MARKET WATCHCrude price climbs for sixth session

March 1, 2007
A 5-week rally continued Feb. 28 with crude futures prices rising for six consecutive sessions, led by strong gasoline positions on the New York market.

Sam Fletcher
Senior Writer

HOUSTON, Mar. 1 -- A 5-week rally continued Feb. 28 with crude futures prices rising for six consecutive sessions, led by strong gasoline positions on the New York market.

Rising energy prices in February wiped out previous market losses in early January, with February headed "for a new all-time high for any month" in demand for crude, said Paul Horsnell at Barclays Capital Inc., London. A tightening world market "where demand is speeding up while supply is slowing down" has changed oil from the commodity "most affected by macroeconomic fears" into "one of the more resilient," Horsnell said.

Record February demand
"The level of total US oil demand is currently averaging 21.84 million b/d for February," Horsnell reported Mar. 1. "Year-over-year growth in total demand for February is currently running at nearly twice the level of the largest total negative demand revision ever made [by the Department of Energy], (which for the record was for the rather unusual data dynamics of December 2001), and hence it seems fair to expect that the majority of the current 7.5% growth would be likely to survive the later revisions (which are due first in April this year and then in June 2008).

"More than 1 million b/d of the February demand growth has come from the main products rather than the more volatile 'other oils' category, and the broad base of the growth again leads us to expect that in the final statistical record February will go down as a month of remarkably strong overall demand growth," he said.

The market was boosted by a bullish report by the Energy Information Association that commercial US gasoline stocks declined for the third consecutive week, down 1.9 million bbl to 220.2 million bbl in the week ended Feb. 23. Distillate fuel inventories dropped 3.8 million bbl to 124.5 million bbl. Crude inventories, however, gained 1.4 million bbl to 329 million bbl (OGJ Online, Feb. 28, 2007).

Imports of crude into the US were down by 220,000 b/d to 9.5 million b/d that week, partly because lightering operations were disrupted by fog along the Houston Ship Channel. However, the input of crude into US refineries increased by 196,000 b/d to 14.6 million bbl with units operating at 86% of capacity. Gasoline production increased slightly to 8.7 million b/d; distillate fuel production increased to 3.9 million b/d.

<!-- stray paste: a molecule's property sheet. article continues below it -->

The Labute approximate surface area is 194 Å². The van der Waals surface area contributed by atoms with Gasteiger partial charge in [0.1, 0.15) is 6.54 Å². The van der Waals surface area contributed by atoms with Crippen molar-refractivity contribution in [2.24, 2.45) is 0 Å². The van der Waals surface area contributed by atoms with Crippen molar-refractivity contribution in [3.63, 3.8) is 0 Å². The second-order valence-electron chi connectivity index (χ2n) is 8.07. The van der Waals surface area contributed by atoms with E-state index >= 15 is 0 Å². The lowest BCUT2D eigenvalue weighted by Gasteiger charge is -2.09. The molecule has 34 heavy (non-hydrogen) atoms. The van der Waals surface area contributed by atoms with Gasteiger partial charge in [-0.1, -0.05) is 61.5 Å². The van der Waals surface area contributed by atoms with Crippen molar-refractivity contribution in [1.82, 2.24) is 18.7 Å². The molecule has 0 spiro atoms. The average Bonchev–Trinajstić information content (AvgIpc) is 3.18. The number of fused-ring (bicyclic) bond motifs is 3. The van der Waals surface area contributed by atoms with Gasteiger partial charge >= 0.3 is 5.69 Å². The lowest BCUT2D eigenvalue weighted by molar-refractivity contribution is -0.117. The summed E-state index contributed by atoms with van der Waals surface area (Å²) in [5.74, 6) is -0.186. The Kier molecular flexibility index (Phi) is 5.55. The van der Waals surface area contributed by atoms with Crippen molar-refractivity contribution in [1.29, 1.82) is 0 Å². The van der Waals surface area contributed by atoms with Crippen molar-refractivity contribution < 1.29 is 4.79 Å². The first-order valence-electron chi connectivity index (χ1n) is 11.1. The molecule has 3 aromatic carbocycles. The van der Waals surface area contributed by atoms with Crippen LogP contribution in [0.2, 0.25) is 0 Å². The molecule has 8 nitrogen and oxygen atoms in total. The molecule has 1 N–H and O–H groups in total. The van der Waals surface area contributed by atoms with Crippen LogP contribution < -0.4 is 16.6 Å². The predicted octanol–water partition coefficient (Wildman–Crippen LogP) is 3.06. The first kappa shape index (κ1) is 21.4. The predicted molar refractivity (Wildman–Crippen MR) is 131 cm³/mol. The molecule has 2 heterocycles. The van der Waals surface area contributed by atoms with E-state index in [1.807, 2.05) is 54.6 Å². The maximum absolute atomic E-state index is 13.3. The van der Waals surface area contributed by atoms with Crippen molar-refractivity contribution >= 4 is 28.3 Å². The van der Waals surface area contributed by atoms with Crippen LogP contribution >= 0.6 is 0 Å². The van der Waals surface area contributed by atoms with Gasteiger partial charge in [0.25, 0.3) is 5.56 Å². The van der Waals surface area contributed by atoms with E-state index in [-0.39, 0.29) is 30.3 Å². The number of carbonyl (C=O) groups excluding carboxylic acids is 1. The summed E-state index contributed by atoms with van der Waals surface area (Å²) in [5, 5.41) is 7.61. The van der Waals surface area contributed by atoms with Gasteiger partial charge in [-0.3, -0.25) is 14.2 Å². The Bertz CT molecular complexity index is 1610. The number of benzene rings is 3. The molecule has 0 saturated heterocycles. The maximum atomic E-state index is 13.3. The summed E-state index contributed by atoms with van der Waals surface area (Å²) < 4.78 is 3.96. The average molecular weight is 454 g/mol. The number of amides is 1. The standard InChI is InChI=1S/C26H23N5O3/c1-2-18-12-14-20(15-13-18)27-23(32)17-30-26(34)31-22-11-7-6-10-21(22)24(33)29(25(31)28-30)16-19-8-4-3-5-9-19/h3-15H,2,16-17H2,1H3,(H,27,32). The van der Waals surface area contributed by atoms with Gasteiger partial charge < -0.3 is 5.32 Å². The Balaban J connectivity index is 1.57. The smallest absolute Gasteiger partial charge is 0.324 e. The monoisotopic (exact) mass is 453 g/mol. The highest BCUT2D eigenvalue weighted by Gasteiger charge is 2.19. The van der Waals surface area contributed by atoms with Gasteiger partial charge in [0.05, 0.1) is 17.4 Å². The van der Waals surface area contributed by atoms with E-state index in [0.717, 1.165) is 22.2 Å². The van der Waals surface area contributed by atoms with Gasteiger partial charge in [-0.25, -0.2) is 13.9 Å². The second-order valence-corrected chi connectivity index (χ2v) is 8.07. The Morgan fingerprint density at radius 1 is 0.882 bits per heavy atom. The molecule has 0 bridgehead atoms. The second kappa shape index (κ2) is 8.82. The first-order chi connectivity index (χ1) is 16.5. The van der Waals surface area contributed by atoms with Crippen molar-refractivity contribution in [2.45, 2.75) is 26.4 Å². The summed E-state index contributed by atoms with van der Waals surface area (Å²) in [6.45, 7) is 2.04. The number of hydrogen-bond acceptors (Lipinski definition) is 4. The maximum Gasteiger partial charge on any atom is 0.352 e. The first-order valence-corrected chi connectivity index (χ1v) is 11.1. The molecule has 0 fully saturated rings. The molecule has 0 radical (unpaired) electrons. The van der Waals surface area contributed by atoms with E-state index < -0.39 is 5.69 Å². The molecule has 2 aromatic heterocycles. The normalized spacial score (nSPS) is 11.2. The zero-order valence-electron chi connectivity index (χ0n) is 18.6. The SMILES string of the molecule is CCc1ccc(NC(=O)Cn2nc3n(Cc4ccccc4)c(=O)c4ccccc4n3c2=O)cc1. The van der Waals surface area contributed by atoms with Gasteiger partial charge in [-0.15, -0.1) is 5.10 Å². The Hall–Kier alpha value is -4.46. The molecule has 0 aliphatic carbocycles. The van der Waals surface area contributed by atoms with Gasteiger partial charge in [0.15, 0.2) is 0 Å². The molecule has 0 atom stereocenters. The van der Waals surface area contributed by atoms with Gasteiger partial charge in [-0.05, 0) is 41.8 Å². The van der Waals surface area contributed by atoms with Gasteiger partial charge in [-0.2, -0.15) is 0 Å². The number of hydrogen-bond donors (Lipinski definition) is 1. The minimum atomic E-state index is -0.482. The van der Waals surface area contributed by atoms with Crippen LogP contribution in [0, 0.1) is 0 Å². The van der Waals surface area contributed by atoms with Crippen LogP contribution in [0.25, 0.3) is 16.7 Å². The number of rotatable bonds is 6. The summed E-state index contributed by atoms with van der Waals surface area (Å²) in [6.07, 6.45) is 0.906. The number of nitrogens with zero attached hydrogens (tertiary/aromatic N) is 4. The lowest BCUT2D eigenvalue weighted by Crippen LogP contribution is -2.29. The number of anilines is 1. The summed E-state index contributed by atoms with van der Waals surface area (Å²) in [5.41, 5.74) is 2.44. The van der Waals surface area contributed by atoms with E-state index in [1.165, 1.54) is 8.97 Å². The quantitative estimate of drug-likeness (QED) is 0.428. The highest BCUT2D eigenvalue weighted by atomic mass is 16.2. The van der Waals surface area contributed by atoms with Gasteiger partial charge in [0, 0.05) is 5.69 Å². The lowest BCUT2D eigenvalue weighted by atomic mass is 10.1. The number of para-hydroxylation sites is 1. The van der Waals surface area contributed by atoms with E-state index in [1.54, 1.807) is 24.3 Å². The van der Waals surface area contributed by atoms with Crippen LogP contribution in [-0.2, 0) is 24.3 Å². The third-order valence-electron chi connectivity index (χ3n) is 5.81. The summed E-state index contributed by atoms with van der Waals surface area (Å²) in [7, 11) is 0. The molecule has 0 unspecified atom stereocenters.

"Overall US stocks (including propane) have drawn down 42 million bbl over the last month and are now 23 million bbl below last year. Excluding propane, stocks have drawn down 22 million bbl over the month and are 16 million bbl below last year," said Olivier Jakob, managing director of Petromatrix GMBH, Zug, Switzerland.

The latest 4-week average of crude imports into the US was 390 million b/d lower than in the same period last year, while gasoline imports were down by 266 million b/d. The 4-week average of gasoline production was up by 328 million b/d from a year ago when refinery runs were still recovering from damage by Hurricanes Katrina and Rita. The resulting imbalance of lower imports and higher demand resulted in a gasoline stock draw of 4.4 million bbl over the latest 4-week period, compared to builds of 3.5 million bbl in February 2006 and 7.1 million bbl in February 2005, Jakob said.

Energy prices
The April contract for benchmark US sweet, light crudes bounced between $59.92-62.10/bbl Feb. 28 before closing at $61.79/bbl, up 33¢ for the day on the New York Mercantile Exchange. That contract has "found a very strong floor at $60/bbl, and apart from natural gas, the energy complex remains in a positive momentum," said Jakob. He sees support for the April crude contract at $60.50/bbl on a 10-day moving average. "For resistance, the first level is the previous high of $62.25/bbl and after that we do not define significant resistance levels until $64/bbl," he said.

The May contract gained 44¢ to $63.06/bbl. On the US spot market, West Texas Intermediate at Cushing, Okla., was up 33¢ to $61.80/bbl. The expiring March contract for heating oil inched up 0.11¢ to remain basically unchanged at $1.78/gal on NYMEX. The expiring March contract for reformulated blend stock for oxygenate blending (RBOB) bumped up by 3.15¢ to $1.85/gal. "Gasoline continues to lead the oil complex. With further gains in the gasoline crack as well as the refinery margins well supported, crude oil remains on the positive track," said Jakob.

The April natural gas contract fell by 23.3¢ to $7.30/MMbtu on NYMEX. On the US spot market, gas at Henry Hub, La., dropped 23¢ to $7.21/MMbtu. "Warmer temperature forecasts engrossing much of the US have hampered natural gas prices, sliding lower each day this week," said analysts in the Houston office of Raymond James & Associates Inc.

In London, the April IPE contract for North Sea Brent crude gained 53¢ to $61.89/bbl. "Brent crude oil continues to outperform WTI both on a flat price and a spread basis as WTI is capped by the buying of gasoline cracks (buying gasoline/selling crude)," Jakob said. The March gas oil contract lost $5.50 to $538/tonne.

The average price for the Organization of Petroleum Exporting Countries' basket of 11 benchmark crudes dropped 52¢ to $56.57/bbl Feb. 28.

Contact Sam Fletcher at [email protected].